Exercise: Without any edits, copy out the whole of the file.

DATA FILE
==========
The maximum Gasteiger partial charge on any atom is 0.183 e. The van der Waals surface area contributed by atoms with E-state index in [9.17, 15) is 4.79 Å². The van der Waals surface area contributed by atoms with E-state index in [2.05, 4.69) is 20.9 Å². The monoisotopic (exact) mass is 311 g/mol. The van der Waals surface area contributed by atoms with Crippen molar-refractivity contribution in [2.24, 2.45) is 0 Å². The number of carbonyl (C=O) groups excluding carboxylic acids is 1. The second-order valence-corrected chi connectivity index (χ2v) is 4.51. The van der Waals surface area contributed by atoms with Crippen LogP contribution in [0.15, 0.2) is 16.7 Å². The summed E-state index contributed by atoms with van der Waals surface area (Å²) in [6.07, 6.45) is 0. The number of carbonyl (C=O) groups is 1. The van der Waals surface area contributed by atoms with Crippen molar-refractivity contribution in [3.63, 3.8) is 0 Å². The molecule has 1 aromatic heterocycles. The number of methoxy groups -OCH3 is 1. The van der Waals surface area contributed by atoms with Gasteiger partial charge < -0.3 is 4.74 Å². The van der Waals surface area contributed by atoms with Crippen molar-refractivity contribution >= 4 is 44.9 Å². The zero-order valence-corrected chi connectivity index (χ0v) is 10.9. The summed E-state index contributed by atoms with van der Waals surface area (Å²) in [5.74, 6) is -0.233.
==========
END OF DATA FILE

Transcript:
The maximum Gasteiger partial charge on any atom is 0.183 e. The van der Waals surface area contributed by atoms with E-state index in [9.17, 15) is 4.79 Å². The van der Waals surface area contributed by atoms with E-state index in [2.05, 4.69) is 20.9 Å². The monoisotopic (exact) mass is 311 g/mol. The van der Waals surface area contributed by atoms with Crippen molar-refractivity contribution in [2.24, 2.45) is 0 Å². The number of carbonyl (C=O) groups excluding carboxylic acids is 1. The second-order valence-corrected chi connectivity index (χ2v) is 4.51. The van der Waals surface area contributed by atoms with Crippen LogP contribution in [0.15, 0.2) is 16.7 Å². The summed E-state index contributed by atoms with van der Waals surface area (Å²) in [6.07, 6.45) is 0. The number of carbonyl (C=O) groups is 1. The van der Waals surface area contributed by atoms with Crippen molar-refractivity contribution in [3.63, 3.8) is 0 Å². The molecule has 1 aromatic heterocycles. The number of methoxy groups -OCH3 is 1. The van der Waals surface area contributed by atoms with Gasteiger partial charge < -0.3 is 4.74 Å². The van der Waals surface area contributed by atoms with Crippen molar-refractivity contribution >= 4 is 44.9 Å². The zero-order valence-corrected chi connectivity index (χ0v) is 10.9. The summed E-state index contributed by atoms with van der Waals surface area (Å²) in [5.74, 6) is -0.233.